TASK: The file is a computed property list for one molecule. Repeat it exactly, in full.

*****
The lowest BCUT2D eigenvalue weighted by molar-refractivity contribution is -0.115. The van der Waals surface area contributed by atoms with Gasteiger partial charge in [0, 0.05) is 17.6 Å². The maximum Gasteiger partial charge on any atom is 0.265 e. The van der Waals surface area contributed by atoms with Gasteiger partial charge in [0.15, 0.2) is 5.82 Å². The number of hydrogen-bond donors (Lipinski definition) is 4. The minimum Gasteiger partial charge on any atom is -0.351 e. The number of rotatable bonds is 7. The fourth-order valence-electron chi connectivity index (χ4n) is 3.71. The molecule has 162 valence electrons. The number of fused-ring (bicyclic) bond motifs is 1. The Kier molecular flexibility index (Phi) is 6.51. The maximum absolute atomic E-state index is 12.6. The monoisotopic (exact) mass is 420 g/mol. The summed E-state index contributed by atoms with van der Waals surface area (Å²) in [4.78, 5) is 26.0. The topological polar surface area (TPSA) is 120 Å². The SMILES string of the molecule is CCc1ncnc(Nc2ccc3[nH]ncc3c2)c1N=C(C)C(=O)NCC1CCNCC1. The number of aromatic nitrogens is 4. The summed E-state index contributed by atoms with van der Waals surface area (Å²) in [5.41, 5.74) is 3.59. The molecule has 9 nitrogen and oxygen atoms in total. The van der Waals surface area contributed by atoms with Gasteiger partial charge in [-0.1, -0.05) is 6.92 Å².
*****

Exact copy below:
The lowest BCUT2D eigenvalue weighted by molar-refractivity contribution is -0.115. The van der Waals surface area contributed by atoms with Gasteiger partial charge in [0, 0.05) is 17.6 Å². The maximum Gasteiger partial charge on any atom is 0.265 e. The van der Waals surface area contributed by atoms with Gasteiger partial charge in [0.15, 0.2) is 5.82 Å². The number of hydrogen-bond donors (Lipinski definition) is 4. The minimum Gasteiger partial charge on any atom is -0.351 e. The number of rotatable bonds is 7. The fourth-order valence-electron chi connectivity index (χ4n) is 3.71. The molecule has 162 valence electrons. The number of fused-ring (bicyclic) bond motifs is 1. The Kier molecular flexibility index (Phi) is 6.51. The maximum absolute atomic E-state index is 12.6. The monoisotopic (exact) mass is 420 g/mol. The summed E-state index contributed by atoms with van der Waals surface area (Å²) in [4.78, 5) is 26.0. The topological polar surface area (TPSA) is 120 Å². The SMILES string of the molecule is CCc1ncnc(Nc2ccc3[nH]ncc3c2)c1N=C(C)C(=O)NCC1CCNCC1. The number of aromatic nitrogens is 4. The summed E-state index contributed by atoms with van der Waals surface area (Å²) in [5.41, 5.74) is 3.59. The molecule has 9 nitrogen and oxygen atoms in total. The van der Waals surface area contributed by atoms with Gasteiger partial charge in [-0.1, -0.05) is 6.92 Å².